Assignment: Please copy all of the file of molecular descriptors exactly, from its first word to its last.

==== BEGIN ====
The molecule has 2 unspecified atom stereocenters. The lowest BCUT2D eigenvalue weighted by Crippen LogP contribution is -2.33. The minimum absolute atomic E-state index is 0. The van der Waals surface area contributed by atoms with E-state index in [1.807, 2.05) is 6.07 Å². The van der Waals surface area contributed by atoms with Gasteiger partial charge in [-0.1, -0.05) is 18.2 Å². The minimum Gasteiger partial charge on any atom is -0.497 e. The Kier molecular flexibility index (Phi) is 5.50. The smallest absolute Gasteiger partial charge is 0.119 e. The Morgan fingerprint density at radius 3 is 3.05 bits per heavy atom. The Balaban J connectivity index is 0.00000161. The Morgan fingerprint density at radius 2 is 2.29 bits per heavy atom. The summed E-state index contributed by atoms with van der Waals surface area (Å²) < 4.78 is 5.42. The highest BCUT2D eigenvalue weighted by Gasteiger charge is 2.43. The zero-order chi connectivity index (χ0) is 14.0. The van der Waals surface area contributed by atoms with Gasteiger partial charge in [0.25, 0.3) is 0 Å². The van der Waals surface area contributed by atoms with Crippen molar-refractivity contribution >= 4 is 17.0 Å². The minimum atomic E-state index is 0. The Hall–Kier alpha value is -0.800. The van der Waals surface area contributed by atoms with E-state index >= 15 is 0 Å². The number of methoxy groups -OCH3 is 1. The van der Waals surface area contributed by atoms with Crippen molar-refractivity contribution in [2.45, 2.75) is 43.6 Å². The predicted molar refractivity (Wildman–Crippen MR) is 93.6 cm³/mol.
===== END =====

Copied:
The molecule has 2 unspecified atom stereocenters. The lowest BCUT2D eigenvalue weighted by Crippen LogP contribution is -2.33. The minimum absolute atomic E-state index is 0. The van der Waals surface area contributed by atoms with E-state index in [1.807, 2.05) is 6.07 Å². The van der Waals surface area contributed by atoms with Gasteiger partial charge in [-0.1, -0.05) is 18.2 Å². The minimum Gasteiger partial charge on any atom is -0.497 e. The Kier molecular flexibility index (Phi) is 5.50. The smallest absolute Gasteiger partial charge is 0.119 e. The Morgan fingerprint density at radius 3 is 3.05 bits per heavy atom. The Balaban J connectivity index is 0.00000161. The Morgan fingerprint density at radius 2 is 2.29 bits per heavy atom. The summed E-state index contributed by atoms with van der Waals surface area (Å²) < 4.78 is 5.42. The highest BCUT2D eigenvalue weighted by Gasteiger charge is 2.43. The zero-order chi connectivity index (χ0) is 14.0. The van der Waals surface area contributed by atoms with Gasteiger partial charge in [0.25, 0.3) is 0 Å². The van der Waals surface area contributed by atoms with Crippen molar-refractivity contribution >= 4 is 17.0 Å². The minimum atomic E-state index is 0. The Hall–Kier alpha value is -0.800. The van der Waals surface area contributed by atoms with E-state index >= 15 is 0 Å². The number of methoxy groups -OCH3 is 1. The van der Waals surface area contributed by atoms with Crippen molar-refractivity contribution in [2.45, 2.75) is 43.6 Å². The predicted molar refractivity (Wildman–Crippen MR) is 93.6 cm³/mol.